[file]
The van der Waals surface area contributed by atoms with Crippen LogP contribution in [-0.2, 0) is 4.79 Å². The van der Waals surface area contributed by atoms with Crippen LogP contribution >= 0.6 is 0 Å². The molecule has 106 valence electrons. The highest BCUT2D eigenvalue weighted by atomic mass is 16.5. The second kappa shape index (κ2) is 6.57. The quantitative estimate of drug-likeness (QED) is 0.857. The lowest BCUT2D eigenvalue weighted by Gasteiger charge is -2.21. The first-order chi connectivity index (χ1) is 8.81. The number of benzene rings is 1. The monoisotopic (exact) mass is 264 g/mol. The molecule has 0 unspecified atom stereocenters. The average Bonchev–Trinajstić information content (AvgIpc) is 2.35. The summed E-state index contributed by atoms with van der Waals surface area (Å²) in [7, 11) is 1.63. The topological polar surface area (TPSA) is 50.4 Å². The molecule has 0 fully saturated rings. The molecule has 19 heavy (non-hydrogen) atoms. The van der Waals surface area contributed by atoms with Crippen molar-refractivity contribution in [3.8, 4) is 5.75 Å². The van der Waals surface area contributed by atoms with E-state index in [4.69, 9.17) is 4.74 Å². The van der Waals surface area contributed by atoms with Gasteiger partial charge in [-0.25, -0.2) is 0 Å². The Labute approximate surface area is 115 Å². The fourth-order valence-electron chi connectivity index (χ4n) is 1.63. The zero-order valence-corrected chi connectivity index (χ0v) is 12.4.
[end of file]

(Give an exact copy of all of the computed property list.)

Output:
The van der Waals surface area contributed by atoms with Crippen LogP contribution in [-0.2, 0) is 4.79 Å². The van der Waals surface area contributed by atoms with Crippen LogP contribution >= 0.6 is 0 Å². The molecule has 106 valence electrons. The highest BCUT2D eigenvalue weighted by atomic mass is 16.5. The second kappa shape index (κ2) is 6.57. The quantitative estimate of drug-likeness (QED) is 0.857. The lowest BCUT2D eigenvalue weighted by Gasteiger charge is -2.21. The first-order chi connectivity index (χ1) is 8.81. The number of benzene rings is 1. The monoisotopic (exact) mass is 264 g/mol. The molecule has 0 unspecified atom stereocenters. The average Bonchev–Trinajstić information content (AvgIpc) is 2.35. The summed E-state index contributed by atoms with van der Waals surface area (Å²) in [7, 11) is 1.63. The topological polar surface area (TPSA) is 50.4 Å². The molecule has 0 fully saturated rings. The molecule has 19 heavy (non-hydrogen) atoms. The van der Waals surface area contributed by atoms with Crippen molar-refractivity contribution in [3.8, 4) is 5.75 Å². The van der Waals surface area contributed by atoms with E-state index in [4.69, 9.17) is 4.74 Å². The van der Waals surface area contributed by atoms with Gasteiger partial charge in [-0.25, -0.2) is 0 Å². The Labute approximate surface area is 115 Å². The fourth-order valence-electron chi connectivity index (χ4n) is 1.63. The zero-order valence-corrected chi connectivity index (χ0v) is 12.4.